My Favorite Female Urologist Near Fulton, Maryland

A Wonderful Urologist Near Fulton, Maryland

Ask me if a know a urologist near Fulton, Maryland and I’ll happily refer you to Dr. Lisa Hawes. Here is quick summary why I think you are lucky if you live nearby and looking for a female urologist (as much as you could be considered ‘lucky” when needing to see a doc, of course):

  • Dr. Lisa Hawes is an experienced urologist near Fulton, Maryland who has been seeing patients since 2004. It’s fourteen years of practice (I’m writing this in 2018)! This is long enough to “see it all” but still be energetic and open to new solutions.
  • Women want to talk to a woman urologist and therefore Dr. Hawes is in a unique position to work with a wide range of female patients complaining of chronic UTI-like symptoms, IC, pelvic pain, IBS, and stones.
  • Dr. Hawes is a rare Western-trained physician who doesn’t shy away from successfully experimenting with homeopathic medicine in her practice.
  • And lastly, she is down to earth and easy to talk to, she will be your partner in treatment and you can always rely on her paying attention to your story. In short, if you can make a trip to Chesapeake Urology in Fulton, Maryland, it would be worth your while.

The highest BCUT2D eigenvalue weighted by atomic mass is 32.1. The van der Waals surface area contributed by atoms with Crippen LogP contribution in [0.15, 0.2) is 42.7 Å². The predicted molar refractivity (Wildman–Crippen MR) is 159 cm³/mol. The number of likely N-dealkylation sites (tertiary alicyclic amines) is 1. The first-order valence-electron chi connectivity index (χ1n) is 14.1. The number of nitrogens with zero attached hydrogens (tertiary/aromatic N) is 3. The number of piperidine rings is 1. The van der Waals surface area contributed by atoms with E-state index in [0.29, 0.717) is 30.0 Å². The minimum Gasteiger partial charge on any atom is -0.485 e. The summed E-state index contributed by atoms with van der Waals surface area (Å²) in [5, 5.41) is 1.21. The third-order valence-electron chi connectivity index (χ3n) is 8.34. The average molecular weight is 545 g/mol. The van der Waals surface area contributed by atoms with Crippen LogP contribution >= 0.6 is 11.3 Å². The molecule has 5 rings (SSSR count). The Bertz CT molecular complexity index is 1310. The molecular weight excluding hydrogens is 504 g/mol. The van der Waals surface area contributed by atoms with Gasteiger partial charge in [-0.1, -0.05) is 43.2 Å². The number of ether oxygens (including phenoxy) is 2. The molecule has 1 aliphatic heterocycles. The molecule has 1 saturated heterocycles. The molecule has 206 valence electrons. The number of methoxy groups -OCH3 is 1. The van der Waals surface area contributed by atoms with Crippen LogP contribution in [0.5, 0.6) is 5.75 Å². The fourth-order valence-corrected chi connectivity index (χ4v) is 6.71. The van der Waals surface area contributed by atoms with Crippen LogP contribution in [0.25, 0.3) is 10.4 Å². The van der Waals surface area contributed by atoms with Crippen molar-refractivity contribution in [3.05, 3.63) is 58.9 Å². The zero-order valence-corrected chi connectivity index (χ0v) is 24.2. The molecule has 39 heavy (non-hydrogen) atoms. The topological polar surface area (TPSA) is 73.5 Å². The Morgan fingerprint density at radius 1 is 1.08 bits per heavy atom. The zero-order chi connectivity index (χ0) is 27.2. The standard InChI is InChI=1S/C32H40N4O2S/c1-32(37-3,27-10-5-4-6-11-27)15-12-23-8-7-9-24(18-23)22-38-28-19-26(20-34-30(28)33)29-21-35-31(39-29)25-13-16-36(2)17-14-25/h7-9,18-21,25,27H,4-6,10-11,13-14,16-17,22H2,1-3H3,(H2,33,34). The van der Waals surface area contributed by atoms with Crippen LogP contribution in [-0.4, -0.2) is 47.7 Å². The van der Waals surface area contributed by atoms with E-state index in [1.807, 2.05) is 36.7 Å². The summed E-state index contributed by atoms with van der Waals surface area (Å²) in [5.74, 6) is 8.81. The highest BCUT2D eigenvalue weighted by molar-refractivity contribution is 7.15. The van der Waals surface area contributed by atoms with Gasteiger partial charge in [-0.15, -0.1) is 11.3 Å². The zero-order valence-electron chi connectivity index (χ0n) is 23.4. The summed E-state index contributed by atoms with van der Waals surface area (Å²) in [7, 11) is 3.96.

According to Dr. Hawes, most of her patients come to her as referrals from local family practices. Family physicians learned to refer to Dr. Hawes as soon as a patient had as little as 2 UTIs in a year.

Usually, primary care physicians are quick to prescribe antibiotics and send patients away with “wipe front to back” advice. Unfortunately, family doctors rarely have time to get to the root of the problem and follow up. The longer you are treated by an OBGYN or primary care physician for your “chronic UTI”, the higher chances that you are treated for something you don’t have.

Dr. Hawes’ Chronic UTI Workup

Here is what I found out about Dr. Hawes’ approach to chronic UTI treatment.

First of all, per Dr. Hawes, many patients who complain about UTI-like symptoms and are treated with endless antibiotic rounds don’t even have a UTI. She explains that using a dipstick test to confirm an active infection (and this is a go-to strategy in most primary clinics) is a flawed practice and frequently leads to a wrong conclusion.

“These tests only look for red and white cells and nitrites”, explains Dr. Hawes, “The first two are very non-specific and may be present in lots of different situations (stones, UTI, bladder inflammation). Nitrites are a strong evidence of a UTI, but are only reliable as long as the patient not taking OTC medicines such as AZO that turn urine in bright orange color”.

Instead of a simple dipstick test, Dr. Hawes’ standard workup includes:

  1. A culture test: “A culture is a 3-day test sent to the lab. There the urine is grown on an agar or food plate for 2 days. If anything grows, they identify the bug. Then they test what antibiotic will work which takes another 24 hours. After about three days the doctor gets a report showing what bug was present and what drugs will work to kill it”.